Income Tax Preparers in Miami Firm Gustavo A. Viera CPA surveyed clients and business leaders followed the release of a recent congressional proposal that would overhaul international tax laws by creating a territorial system (see Congressional Republicans Propose International Tax Reforms). Income Tax Preparation in Miami CPA Viera found that 49 percent of the respondents said they favor a territorial system of international taxation, under which almost all foreign income of U.S. multinational companies would be taxed where it is earned and could be brought back to the United States without incurring additional tax.

Income Tax Preparers in Miami reiterate what many multinational companies have been advocating for some time—a move toward a system of international taxation that matches the approach of most other countries and ends the residual U.S. taxation of active business income earned outside the United States.

Income Tax Preparers in Miami

Income Tax Preparers in Miami respondents expressed overall skepticism about quick action on the issue of taxing business income earned outside the United States and on corporate tax reform in general.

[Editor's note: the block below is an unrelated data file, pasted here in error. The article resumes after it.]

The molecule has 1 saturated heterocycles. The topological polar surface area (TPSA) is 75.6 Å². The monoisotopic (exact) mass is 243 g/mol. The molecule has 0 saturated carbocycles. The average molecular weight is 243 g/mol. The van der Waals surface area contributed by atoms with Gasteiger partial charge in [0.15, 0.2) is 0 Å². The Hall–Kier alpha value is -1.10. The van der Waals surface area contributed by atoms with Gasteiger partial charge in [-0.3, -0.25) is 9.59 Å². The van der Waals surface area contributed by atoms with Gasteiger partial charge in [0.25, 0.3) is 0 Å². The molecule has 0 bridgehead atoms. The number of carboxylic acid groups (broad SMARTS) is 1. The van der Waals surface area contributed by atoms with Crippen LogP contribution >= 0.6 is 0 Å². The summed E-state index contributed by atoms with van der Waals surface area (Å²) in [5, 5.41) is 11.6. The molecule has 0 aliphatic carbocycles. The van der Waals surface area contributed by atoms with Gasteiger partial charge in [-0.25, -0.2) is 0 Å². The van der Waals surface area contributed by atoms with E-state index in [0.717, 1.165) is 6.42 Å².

According to Income Tax Preparers in Miami clients, most respondents (61 percent) predicted it would take two years before the United States would adopt a territorial system, and only 27 percent believe there would be corporate tax reform in the next 12 months.

In addition to the 49 percent of Income Tax Preparers in Miami CPA’s who said they favor a territorial system, 16 percent of the respondents preferred the U.S.’s current worldwide tax system, which requires U.S. multinationals to pay taxes on profits on active business income earned outside the country, while receiving tax credits for payments to other governments and deferring residual U.S. tax until they bring the money home. Eight percent said they favored a worldwide system that made corporate overseas profits immediately taxable, and 27 percent said they weren’t sure what system they preferred.